RiemannPrime.frink

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/** This attempts to implement the Riemann Prime Counting function.

    http://mathworld.wolfram.com/RiemannPrimeCountingFunction.html

    which is somewhat more accurate than the LogIntegral function, which
    is asymptotically really accurate, see LogIntegral.frink

    This uses the simpler Gram's formula (eq. 12 in the link above.)

    TODO:  Perform ln[x] and RiemannZeta[x] to arbitrary precision?  Would it
    improve anything?
*/


use RiemannZeta.frink

/** Return the Riemann Prime Counting Function's estimate of the number of
    prime numbers less than or equal to x.

    You can compare these estimates to the exact counts tabulated at:
    http://mathworld.wolfram.com/PrimeCountingFunction.html

    You can invert this count using something like the secant inversion
    function.  The following should return a number around 10^10, because
    there are exactly 455052511 primes less than 10^10:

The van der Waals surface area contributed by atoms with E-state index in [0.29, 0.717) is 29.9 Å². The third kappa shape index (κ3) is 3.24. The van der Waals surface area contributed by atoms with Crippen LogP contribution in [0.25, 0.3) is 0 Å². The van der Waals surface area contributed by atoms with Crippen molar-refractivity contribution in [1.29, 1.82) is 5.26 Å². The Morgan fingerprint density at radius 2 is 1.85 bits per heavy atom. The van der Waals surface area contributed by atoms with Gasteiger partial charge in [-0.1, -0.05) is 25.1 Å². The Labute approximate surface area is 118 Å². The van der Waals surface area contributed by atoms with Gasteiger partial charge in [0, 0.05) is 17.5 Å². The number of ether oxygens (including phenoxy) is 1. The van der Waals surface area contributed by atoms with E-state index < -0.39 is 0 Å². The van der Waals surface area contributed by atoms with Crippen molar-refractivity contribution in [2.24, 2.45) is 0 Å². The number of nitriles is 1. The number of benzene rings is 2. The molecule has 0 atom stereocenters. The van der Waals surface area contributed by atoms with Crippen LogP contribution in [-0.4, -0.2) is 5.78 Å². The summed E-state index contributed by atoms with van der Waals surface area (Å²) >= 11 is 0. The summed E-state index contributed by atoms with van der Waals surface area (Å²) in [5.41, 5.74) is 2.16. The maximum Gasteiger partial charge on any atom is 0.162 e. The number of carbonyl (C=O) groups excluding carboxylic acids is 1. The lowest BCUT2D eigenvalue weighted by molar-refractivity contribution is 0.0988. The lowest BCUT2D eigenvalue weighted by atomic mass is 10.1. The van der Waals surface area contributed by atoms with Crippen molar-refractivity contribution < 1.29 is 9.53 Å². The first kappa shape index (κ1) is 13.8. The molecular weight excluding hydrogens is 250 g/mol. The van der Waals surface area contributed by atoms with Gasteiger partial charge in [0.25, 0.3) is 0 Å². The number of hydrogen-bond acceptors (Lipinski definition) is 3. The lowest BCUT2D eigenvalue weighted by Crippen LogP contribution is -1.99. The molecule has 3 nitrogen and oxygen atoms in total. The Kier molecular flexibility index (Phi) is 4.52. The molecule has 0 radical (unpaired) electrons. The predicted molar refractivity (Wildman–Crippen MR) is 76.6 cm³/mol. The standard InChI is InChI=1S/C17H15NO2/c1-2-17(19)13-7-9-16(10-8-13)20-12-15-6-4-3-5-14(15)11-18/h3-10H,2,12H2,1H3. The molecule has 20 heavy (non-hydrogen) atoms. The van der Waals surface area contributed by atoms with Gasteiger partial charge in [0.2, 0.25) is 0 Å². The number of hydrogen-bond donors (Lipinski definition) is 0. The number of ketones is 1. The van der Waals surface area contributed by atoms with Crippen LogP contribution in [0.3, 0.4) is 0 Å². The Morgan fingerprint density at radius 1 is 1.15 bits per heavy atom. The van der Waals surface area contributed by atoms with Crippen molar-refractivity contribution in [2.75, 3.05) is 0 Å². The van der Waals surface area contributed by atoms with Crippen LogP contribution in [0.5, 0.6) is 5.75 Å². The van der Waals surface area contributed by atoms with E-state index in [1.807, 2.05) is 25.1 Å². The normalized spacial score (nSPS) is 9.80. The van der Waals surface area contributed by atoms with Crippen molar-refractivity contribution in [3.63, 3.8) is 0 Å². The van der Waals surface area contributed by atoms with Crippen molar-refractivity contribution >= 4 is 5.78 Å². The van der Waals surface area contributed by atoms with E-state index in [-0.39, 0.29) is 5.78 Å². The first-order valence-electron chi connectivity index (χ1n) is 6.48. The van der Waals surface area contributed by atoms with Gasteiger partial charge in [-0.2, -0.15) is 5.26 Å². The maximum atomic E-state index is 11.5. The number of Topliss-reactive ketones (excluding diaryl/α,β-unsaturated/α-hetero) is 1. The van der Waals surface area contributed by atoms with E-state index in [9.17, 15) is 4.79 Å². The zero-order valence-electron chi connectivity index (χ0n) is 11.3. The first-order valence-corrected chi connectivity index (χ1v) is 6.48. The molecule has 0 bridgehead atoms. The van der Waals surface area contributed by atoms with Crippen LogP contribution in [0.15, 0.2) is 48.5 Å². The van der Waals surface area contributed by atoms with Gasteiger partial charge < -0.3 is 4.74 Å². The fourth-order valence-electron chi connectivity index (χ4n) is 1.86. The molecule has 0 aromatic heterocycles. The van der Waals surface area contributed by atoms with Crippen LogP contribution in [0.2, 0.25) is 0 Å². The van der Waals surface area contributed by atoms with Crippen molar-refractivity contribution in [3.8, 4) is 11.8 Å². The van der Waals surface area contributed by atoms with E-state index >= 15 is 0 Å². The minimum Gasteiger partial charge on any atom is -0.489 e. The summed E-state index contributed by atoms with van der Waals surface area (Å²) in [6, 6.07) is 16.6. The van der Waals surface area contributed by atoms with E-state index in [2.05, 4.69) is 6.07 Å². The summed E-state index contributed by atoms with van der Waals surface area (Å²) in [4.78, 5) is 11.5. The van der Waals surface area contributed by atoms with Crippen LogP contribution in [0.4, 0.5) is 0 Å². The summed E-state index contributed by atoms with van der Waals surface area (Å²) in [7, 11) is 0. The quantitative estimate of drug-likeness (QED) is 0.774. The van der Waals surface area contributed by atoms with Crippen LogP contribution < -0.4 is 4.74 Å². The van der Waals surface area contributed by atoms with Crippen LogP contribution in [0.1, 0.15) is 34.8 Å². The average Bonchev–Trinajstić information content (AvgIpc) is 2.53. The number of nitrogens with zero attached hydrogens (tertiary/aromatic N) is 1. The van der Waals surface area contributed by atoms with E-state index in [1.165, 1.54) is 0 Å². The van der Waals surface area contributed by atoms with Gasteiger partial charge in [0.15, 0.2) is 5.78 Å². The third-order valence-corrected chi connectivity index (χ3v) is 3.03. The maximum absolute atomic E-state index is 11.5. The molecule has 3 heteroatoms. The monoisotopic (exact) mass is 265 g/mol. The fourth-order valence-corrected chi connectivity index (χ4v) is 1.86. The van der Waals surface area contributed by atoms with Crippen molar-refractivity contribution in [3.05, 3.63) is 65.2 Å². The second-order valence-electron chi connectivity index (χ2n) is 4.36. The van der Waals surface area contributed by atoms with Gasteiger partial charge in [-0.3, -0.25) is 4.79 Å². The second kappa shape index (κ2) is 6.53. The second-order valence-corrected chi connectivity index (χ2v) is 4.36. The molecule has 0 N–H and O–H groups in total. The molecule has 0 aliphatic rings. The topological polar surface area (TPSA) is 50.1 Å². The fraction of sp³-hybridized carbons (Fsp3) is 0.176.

use secant.frink
    use RiemannPrime.frink
    secantInvert[getFunction["primeCount", 1], 455052511, 1, quadrillion]
*/

primeCount[x] :=
{
   sum = 1
   k = 1
   term = 0
   lnx = ln[x]
   lnxterm = 1
   lastsum = sum
   do
   {
      lnxterm = lnxterm * lnx
      term = lnxterm / (k k! RiemannZeta[k+1])
      lastsum = sum
      sum = sum + term
//      println["$k\t$sum"]
      k = k + 1
   } while lastsum != sum and abs[term] > 1e-20

   return sum
}


View or download RiemannPrime.frink in plain text format


This is a program written in the programming language Frink.
For more information, view the Frink Documentation or see More Sample Frink Programs.

Alan Eliasen was born 18233 days, 19 hours, 13 minutes ago.